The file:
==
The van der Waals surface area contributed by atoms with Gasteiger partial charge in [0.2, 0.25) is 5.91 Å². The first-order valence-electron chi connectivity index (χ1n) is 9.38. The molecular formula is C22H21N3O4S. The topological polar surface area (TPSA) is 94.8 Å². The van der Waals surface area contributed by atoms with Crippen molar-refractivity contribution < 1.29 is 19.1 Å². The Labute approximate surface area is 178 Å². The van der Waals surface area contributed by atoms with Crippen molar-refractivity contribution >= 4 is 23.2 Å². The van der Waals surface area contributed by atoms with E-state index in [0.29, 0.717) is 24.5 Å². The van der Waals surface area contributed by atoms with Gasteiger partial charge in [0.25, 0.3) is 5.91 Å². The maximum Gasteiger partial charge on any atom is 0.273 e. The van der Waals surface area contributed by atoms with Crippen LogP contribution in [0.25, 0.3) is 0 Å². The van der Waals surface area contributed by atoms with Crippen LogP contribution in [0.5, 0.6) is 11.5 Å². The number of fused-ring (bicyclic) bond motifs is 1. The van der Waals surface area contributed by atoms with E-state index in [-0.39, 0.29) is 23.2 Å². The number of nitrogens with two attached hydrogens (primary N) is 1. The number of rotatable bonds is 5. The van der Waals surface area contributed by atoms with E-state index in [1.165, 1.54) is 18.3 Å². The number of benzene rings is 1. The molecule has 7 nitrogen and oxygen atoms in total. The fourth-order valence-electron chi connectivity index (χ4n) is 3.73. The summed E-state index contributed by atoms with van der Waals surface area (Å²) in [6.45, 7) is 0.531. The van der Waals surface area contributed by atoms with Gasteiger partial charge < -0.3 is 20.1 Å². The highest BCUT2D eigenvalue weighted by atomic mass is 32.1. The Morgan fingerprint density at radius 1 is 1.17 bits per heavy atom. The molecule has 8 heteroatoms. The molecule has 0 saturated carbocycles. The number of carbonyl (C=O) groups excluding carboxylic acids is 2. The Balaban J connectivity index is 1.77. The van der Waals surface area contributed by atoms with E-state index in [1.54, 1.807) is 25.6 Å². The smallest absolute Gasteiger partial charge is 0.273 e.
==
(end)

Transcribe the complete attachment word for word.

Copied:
The van der Waals surface area contributed by atoms with Gasteiger partial charge in [0.2, 0.25) is 5.91 Å². The first-order valence-electron chi connectivity index (χ1n) is 9.38. The molecular formula is C22H21N3O4S. The topological polar surface area (TPSA) is 94.8 Å². The van der Waals surface area contributed by atoms with Crippen molar-refractivity contribution < 1.29 is 19.1 Å². The Labute approximate surface area is 178 Å². The van der Waals surface area contributed by atoms with Crippen molar-refractivity contribution >= 4 is 23.2 Å². The van der Waals surface area contributed by atoms with E-state index in [0.29, 0.717) is 24.5 Å². The van der Waals surface area contributed by atoms with Gasteiger partial charge in [0.25, 0.3) is 5.91 Å². The maximum Gasteiger partial charge on any atom is 0.273 e. The van der Waals surface area contributed by atoms with Crippen LogP contribution in [0.25, 0.3) is 0 Å². The van der Waals surface area contributed by atoms with Crippen LogP contribution in [0.5, 0.6) is 11.5 Å². The number of fused-ring (bicyclic) bond motifs is 1. The van der Waals surface area contributed by atoms with E-state index in [-0.39, 0.29) is 23.2 Å². The number of nitrogens with two attached hydrogens (primary N) is 1. The number of rotatable bonds is 5. The van der Waals surface area contributed by atoms with E-state index in [1.165, 1.54) is 18.3 Å². The number of benzene rings is 1. The molecule has 7 nitrogen and oxygen atoms in total. The fourth-order valence-electron chi connectivity index (χ4n) is 3.73. The summed E-state index contributed by atoms with van der Waals surface area (Å²) in [6.45, 7) is 0.531. The van der Waals surface area contributed by atoms with Gasteiger partial charge < -0.3 is 20.1 Å². The highest BCUT2D eigenvalue weighted by atomic mass is 32.1. The Morgan fingerprint density at radius 1 is 1.17 bits per heavy atom. The molecule has 8 heteroatoms. The molecule has 0 saturated carbocycles. The number of carbonyl (C=O) groups excluding carboxylic acids is 2. The Balaban J connectivity index is 1.77. The van der Waals surface area contributed by atoms with E-state index in [1.54, 1.807) is 25.6 Å². The smallest absolute Gasteiger partial charge is 0.273 e.